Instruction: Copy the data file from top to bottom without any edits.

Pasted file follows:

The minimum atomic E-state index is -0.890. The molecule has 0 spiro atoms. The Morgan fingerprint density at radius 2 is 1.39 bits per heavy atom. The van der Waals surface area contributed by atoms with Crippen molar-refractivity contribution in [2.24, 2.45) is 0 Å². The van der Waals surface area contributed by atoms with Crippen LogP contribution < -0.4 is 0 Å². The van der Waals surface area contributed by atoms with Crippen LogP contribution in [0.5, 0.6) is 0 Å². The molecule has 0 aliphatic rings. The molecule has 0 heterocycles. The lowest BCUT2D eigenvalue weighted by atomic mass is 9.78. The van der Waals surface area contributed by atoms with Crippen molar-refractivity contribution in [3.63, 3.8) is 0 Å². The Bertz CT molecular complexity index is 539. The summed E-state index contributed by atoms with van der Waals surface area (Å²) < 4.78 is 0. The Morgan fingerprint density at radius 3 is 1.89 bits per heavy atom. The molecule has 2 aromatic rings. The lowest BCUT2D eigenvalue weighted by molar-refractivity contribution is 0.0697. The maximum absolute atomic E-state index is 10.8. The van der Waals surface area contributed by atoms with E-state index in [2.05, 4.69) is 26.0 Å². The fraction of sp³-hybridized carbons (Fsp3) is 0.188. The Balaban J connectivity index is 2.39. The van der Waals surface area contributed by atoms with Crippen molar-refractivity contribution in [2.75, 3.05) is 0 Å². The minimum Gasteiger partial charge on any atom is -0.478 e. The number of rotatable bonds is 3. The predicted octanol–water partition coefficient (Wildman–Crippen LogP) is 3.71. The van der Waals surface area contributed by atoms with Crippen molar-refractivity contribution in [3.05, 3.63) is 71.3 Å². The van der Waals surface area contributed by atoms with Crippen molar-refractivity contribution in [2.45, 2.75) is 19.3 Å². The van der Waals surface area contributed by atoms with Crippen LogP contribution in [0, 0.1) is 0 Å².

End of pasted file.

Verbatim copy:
The minimum atomic E-state index is -0.890. The molecule has 0 spiro atoms. The Morgan fingerprint density at radius 2 is 1.39 bits per heavy atom. The van der Waals surface area contributed by atoms with Crippen molar-refractivity contribution in [2.24, 2.45) is 0 Å². The van der Waals surface area contributed by atoms with Crippen LogP contribution < -0.4 is 0 Å². The van der Waals surface area contributed by atoms with Crippen LogP contribution in [0.5, 0.6) is 0 Å². The molecule has 0 aliphatic rings. The molecule has 0 heterocycles. The lowest BCUT2D eigenvalue weighted by atomic mass is 9.78. The van der Waals surface area contributed by atoms with Crippen molar-refractivity contribution in [3.63, 3.8) is 0 Å². The Bertz CT molecular complexity index is 539. The summed E-state index contributed by atoms with van der Waals surface area (Å²) < 4.78 is 0. The Morgan fingerprint density at radius 3 is 1.89 bits per heavy atom. The molecule has 2 aromatic rings. The lowest BCUT2D eigenvalue weighted by molar-refractivity contribution is 0.0697. The maximum absolute atomic E-state index is 10.8. The van der Waals surface area contributed by atoms with E-state index in [2.05, 4.69) is 26.0 Å². The fraction of sp³-hybridized carbons (Fsp3) is 0.188. The Balaban J connectivity index is 2.39. The van der Waals surface area contributed by atoms with Crippen molar-refractivity contribution in [2.75, 3.05) is 0 Å². The minimum Gasteiger partial charge on any atom is -0.478 e. The number of rotatable bonds is 3. The predicted octanol–water partition coefficient (Wildman–Crippen LogP) is 3.71. The van der Waals surface area contributed by atoms with Crippen molar-refractivity contribution in [3.05, 3.63) is 71.3 Å². The van der Waals surface area contributed by atoms with Crippen molar-refractivity contribution in [2.45, 2.75) is 19.3 Å². The van der Waals surface area contributed by atoms with Crippen LogP contribution in [0, 0.1) is 0 Å².